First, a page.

White Nights, Tight Wallets

Melbourne’s annual 12-hour festival is not all that it appears, and yet so much more

Big data paints a more detailed picture — one that is more complicated but also more interesting and authentic. It can be a true game changer. And if you want to keep playing, you’re going to have to lift your own game.

The Party

As a new resident of the City of Melbourne, I am well aware of the significance of the White Night festival. Hosted in February, the arts festival turns the entire CBD into an all-night celebration of culture and creativity, including exhibitions, street performances, illuminations, installations, film screenings, music, dance and interactive events. It takes over the CBD’s streets, parklands, laneways, public spaces and cultural institutions — and almost everything is free.

It really is an all-night party.

The CBD lit up during White Night. Source: visitmelbourne.com

Measuring, Not Modelling

We used Spendmapp, to investigate the economic impact of White Night. This is an online app we built to measure economic activity through bank transactions.

When we look at total expenditure in the City of Melbourne for the month of February, there is indeed a spike the day before White Night, especially in car and truck dealers. White Night itself also had a jump in taxi expenditure.

However, when we observe total expenditure in the City over a longer period (Figure 1), the White Night weekend is not that significant.

This could be due to several factors. The spike the day before White Night (driven by car and truck dealers) was likely the set-up activity, but also possibly people hiring cars to get out of town for a few days. But the lull during White Night is because the event itself is not really about drinking and dining in the fixed establishments in the City. As most of us who go to White Night will tell you, everyone prefers the food trucks (which don’t register as local expenditure — this means Spendmapp records the transactions occurring elsewhere).

By comparison, there were far greater spikes in local expenditure associated with:

· Usain Bolt and the Nitro event (the weekend of the 4th February);

· Justin Beiber’s concert (weekend of the 11th March);

· Adele’s concert and Arnold Schwarzenegger’s Arnold Classic event (weekend of the 18th March);

· The Formula 1 Melbourne Grand Prix (weekend of the 25th March); and

· The opening weekend of the Melbourne International Comedy Festival (weekend of 1st April).

Figure 1: Total Expenditure, City of Melbourne, January 1st — April 17th 2017. Source: Geografia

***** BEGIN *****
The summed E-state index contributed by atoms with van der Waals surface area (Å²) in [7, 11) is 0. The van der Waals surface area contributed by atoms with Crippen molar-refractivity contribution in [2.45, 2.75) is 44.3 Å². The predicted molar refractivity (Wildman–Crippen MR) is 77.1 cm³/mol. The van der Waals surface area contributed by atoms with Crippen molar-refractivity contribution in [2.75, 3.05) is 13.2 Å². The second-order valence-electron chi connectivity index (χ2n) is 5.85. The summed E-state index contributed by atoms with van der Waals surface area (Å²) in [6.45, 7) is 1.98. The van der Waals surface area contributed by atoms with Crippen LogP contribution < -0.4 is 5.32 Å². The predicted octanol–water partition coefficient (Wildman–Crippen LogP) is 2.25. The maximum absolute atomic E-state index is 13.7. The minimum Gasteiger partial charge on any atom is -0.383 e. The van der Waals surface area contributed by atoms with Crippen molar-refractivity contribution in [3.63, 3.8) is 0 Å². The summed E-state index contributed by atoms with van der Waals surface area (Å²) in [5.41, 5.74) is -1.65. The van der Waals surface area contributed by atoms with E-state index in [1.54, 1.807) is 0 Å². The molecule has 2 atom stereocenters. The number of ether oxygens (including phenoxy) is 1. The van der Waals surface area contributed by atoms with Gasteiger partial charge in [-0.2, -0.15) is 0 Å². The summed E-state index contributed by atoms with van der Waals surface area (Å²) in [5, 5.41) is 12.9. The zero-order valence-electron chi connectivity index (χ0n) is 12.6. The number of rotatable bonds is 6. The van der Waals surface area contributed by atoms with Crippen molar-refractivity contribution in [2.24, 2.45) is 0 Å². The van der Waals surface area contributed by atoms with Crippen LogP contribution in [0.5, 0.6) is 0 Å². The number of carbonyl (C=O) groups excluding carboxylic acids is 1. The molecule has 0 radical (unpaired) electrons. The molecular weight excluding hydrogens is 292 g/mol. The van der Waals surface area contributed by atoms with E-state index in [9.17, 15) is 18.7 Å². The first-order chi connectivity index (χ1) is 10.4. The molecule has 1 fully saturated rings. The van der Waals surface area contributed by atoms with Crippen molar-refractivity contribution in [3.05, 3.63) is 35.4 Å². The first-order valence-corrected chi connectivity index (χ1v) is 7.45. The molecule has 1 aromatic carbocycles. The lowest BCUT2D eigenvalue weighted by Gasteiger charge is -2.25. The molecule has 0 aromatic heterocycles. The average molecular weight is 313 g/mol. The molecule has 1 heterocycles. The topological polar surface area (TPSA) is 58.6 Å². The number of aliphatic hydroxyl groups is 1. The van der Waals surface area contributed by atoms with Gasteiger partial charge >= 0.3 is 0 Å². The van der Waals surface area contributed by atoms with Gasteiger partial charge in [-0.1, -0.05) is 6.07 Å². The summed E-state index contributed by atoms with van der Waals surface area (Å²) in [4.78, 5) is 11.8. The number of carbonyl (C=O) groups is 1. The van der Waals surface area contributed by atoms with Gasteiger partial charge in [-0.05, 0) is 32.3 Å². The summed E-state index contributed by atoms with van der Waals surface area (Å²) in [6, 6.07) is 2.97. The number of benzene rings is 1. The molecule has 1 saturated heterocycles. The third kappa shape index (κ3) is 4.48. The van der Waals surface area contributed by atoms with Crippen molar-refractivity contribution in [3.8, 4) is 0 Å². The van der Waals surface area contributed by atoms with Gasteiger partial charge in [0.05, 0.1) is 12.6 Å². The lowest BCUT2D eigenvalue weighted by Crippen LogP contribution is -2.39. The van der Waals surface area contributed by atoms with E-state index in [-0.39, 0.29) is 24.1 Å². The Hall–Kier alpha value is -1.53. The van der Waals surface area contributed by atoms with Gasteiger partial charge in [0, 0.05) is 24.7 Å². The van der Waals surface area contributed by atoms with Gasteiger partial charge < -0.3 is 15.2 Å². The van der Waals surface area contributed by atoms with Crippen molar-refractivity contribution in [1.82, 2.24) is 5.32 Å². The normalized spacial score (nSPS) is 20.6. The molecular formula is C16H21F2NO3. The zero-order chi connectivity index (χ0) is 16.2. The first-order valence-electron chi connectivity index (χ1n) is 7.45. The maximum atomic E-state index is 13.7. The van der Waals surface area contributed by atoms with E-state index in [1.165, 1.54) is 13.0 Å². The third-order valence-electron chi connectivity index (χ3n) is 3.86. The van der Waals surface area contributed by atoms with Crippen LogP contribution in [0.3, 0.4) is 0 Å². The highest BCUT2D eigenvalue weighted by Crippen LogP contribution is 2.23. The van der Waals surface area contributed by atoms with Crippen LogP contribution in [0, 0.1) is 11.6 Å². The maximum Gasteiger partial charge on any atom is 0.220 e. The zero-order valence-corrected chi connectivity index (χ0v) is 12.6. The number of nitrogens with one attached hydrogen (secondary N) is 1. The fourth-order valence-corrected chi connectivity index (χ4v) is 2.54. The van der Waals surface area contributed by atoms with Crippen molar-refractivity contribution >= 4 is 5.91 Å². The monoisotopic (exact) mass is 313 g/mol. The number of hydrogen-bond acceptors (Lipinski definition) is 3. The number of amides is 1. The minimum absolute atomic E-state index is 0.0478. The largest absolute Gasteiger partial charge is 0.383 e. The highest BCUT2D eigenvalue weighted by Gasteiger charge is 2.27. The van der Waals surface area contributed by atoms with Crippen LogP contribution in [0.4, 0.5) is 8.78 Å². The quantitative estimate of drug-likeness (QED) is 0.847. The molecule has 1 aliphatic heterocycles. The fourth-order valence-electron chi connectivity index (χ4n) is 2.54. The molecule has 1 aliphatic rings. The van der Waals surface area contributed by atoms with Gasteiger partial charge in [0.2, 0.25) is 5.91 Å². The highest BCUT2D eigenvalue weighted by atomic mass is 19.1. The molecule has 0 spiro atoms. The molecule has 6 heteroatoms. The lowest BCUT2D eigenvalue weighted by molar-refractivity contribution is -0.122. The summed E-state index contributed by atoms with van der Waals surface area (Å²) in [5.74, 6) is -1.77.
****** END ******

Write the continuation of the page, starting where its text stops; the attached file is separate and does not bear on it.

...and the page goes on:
If we compare the weekends of these events with the average spend for the rest of the year, they are particularly big spikes. They are clearly drawing a lot of people into the City of Melbourne who are then going on to spend on food, drink, transport and other goods and services. But not so much during White Night.

So, while White Night is unambiguously a major event, and probably beneficial for Victoria and Melbourne as a whole, it doesn’t really benefit City-based traders.

Change with The Game, or Be Left Behind

So did White Night have any net economic impact whatsoever?

The answer, in this case, is not as much as we might have thought and certainly not that much in the place in which it occurred (the CBD). However, White Night is the sort of event where we would expect significant social and intangible benefits. Yes, fun! This speaks to the ongoing debate about how useful (or appropriate) it is to try and quantify arts-related events. We say we value the intangible benefits of creative activities, but then we rush to monetise it. Maybe we should refuse to play that game.

Back to the story. The lower (local) economic benefit of White Night might not be what some might have hoped to see. But for we data analysts, the news is good. We no longer have to model or simulate this event to estimate its impact — we can see virtually in real time the exact impact it had and the nuances of that impact. No estimation necessary.

The important conclusion (for us, at least) is that, by using ‘big data’, we have a much clearer idea of what is and isn’t happening.

To continue relying on the old method of modelling and simulating data won’t just give you potentially wildly inaccurate numbers. State and Federal Governments will also become increasingly suspicious of funding submissions that don’t employ the most reliable (and increasingly accessible) data, putting funding applicants who are slow to adapt at a decided disadvantage.

More reliable data may show an unexpectedly large positive economic impact for another event (or a series of smaller events), which otherwise would have been entirely overlooked instead of funded and supported. But it’s hard to know if you don’t have the right data to tell you the real situation in the first place.

Economic impact analysis needs to lift its game in the era of big data to get a little closer to the truth.